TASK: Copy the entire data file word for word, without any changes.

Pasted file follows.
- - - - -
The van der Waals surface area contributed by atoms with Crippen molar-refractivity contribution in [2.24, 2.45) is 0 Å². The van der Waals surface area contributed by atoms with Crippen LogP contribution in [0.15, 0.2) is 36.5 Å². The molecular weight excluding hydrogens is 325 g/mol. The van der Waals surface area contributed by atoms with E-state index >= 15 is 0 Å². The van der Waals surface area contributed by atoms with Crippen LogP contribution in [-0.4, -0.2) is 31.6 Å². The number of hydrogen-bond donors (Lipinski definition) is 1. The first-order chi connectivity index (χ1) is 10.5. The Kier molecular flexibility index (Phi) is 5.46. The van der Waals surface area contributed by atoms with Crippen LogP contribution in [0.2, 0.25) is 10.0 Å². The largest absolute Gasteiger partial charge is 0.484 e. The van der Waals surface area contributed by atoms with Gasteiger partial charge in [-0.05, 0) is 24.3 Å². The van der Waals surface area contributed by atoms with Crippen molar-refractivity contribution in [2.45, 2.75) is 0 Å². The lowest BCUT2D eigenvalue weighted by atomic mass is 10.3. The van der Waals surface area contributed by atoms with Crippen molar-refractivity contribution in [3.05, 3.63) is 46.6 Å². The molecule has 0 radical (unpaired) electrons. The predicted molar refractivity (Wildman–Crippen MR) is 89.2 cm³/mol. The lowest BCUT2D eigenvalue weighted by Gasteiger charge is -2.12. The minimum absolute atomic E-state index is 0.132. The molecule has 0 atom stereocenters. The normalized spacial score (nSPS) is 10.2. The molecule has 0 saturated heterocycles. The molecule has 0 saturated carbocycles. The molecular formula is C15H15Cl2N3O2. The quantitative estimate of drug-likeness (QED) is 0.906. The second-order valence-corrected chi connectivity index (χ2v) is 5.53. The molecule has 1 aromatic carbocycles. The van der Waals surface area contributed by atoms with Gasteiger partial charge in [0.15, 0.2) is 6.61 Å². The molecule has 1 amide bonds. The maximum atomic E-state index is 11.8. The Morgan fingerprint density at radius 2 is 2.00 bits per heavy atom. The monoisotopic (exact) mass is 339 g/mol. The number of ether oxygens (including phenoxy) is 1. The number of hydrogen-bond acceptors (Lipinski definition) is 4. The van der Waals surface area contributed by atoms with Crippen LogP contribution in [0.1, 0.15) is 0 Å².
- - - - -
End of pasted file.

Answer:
The van der Waals surface area contributed by atoms with Crippen molar-refractivity contribution in [2.24, 2.45) is 0 Å². The van der Waals surface area contributed by atoms with Crippen LogP contribution in [0.15, 0.2) is 36.5 Å². The molecular weight excluding hydrogens is 325 g/mol. The van der Waals surface area contributed by atoms with E-state index >= 15 is 0 Å². The van der Waals surface area contributed by atoms with Crippen LogP contribution in [-0.4, -0.2) is 31.6 Å². The number of hydrogen-bond donors (Lipinski definition) is 1. The first-order chi connectivity index (χ1) is 10.5. The Kier molecular flexibility index (Phi) is 5.46. The van der Waals surface area contributed by atoms with Crippen LogP contribution in [0.2, 0.25) is 10.0 Å². The largest absolute Gasteiger partial charge is 0.484 e. The van der Waals surface area contributed by atoms with Gasteiger partial charge in [-0.05, 0) is 24.3 Å². The van der Waals surface area contributed by atoms with Crippen molar-refractivity contribution in [2.45, 2.75) is 0 Å². The lowest BCUT2D eigenvalue weighted by atomic mass is 10.3. The van der Waals surface area contributed by atoms with Crippen molar-refractivity contribution in [3.05, 3.63) is 46.6 Å². The molecule has 0 radical (unpaired) electrons. The predicted molar refractivity (Wildman–Crippen MR) is 89.2 cm³/mol. The lowest BCUT2D eigenvalue weighted by Gasteiger charge is -2.12. The minimum absolute atomic E-state index is 0.132. The molecule has 0 atom stereocenters. The normalized spacial score (nSPS) is 10.2. The molecule has 0 saturated heterocycles. The molecule has 0 saturated carbocycles. The molecular formula is C15H15Cl2N3O2. The quantitative estimate of drug-likeness (QED) is 0.906. The second-order valence-corrected chi connectivity index (χ2v) is 5.53. The molecule has 1 aromatic carbocycles. The van der Waals surface area contributed by atoms with Gasteiger partial charge in [0.15, 0.2) is 6.61 Å². The molecule has 1 amide bonds. The maximum atomic E-state index is 11.8. The Morgan fingerprint density at radius 2 is 2.00 bits per heavy atom. The monoisotopic (exact) mass is 339 g/mol. The number of ether oxygens (including phenoxy) is 1. The number of hydrogen-bond acceptors (Lipinski definition) is 4. The van der Waals surface area contributed by atoms with Crippen LogP contribution in [0.1, 0.15) is 0 Å².